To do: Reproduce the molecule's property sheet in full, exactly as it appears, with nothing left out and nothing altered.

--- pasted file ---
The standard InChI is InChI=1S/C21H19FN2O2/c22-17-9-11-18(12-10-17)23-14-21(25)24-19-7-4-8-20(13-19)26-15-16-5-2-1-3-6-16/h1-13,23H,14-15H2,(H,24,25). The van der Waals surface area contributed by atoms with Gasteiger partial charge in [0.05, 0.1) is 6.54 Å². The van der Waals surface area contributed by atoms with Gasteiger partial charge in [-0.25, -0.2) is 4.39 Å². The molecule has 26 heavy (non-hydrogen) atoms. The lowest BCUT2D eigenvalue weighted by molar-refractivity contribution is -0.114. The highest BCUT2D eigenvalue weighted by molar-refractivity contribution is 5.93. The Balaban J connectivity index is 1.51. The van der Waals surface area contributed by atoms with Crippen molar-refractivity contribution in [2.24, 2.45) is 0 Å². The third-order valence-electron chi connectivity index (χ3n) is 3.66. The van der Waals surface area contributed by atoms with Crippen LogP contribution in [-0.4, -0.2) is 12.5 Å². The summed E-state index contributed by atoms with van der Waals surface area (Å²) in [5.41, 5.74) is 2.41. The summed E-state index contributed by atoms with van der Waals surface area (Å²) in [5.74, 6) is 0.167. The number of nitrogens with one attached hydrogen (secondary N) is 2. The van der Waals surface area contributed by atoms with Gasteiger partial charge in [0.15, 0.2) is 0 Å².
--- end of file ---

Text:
The standard InChI is InChI=1S/C21H19FN2O2/c22-17-9-11-18(12-10-17)23-14-21(25)24-19-7-4-8-20(13-19)26-15-16-5-2-1-3-6-16/h1-13,23H,14-15H2,(H,24,25). The van der Waals surface area contributed by atoms with Gasteiger partial charge in [0.05, 0.1) is 6.54 Å². The van der Waals surface area contributed by atoms with Gasteiger partial charge in [-0.25, -0.2) is 4.39 Å². The molecule has 26 heavy (non-hydrogen) atoms. The lowest BCUT2D eigenvalue weighted by molar-refractivity contribution is -0.114. The highest BCUT2D eigenvalue weighted by molar-refractivity contribution is 5.93. The Balaban J connectivity index is 1.51. The van der Waals surface area contributed by atoms with Crippen molar-refractivity contribution in [2.24, 2.45) is 0 Å². The third-order valence-electron chi connectivity index (χ3n) is 3.66. The van der Waals surface area contributed by atoms with Crippen LogP contribution in [-0.4, -0.2) is 12.5 Å². The summed E-state index contributed by atoms with van der Waals surface area (Å²) in [5.41, 5.74) is 2.41. The summed E-state index contributed by atoms with van der Waals surface area (Å²) in [5.74, 6) is 0.167. The number of nitrogens with one attached hydrogen (secondary N) is 2. The van der Waals surface area contributed by atoms with Gasteiger partial charge in [0.15, 0.2) is 0 Å².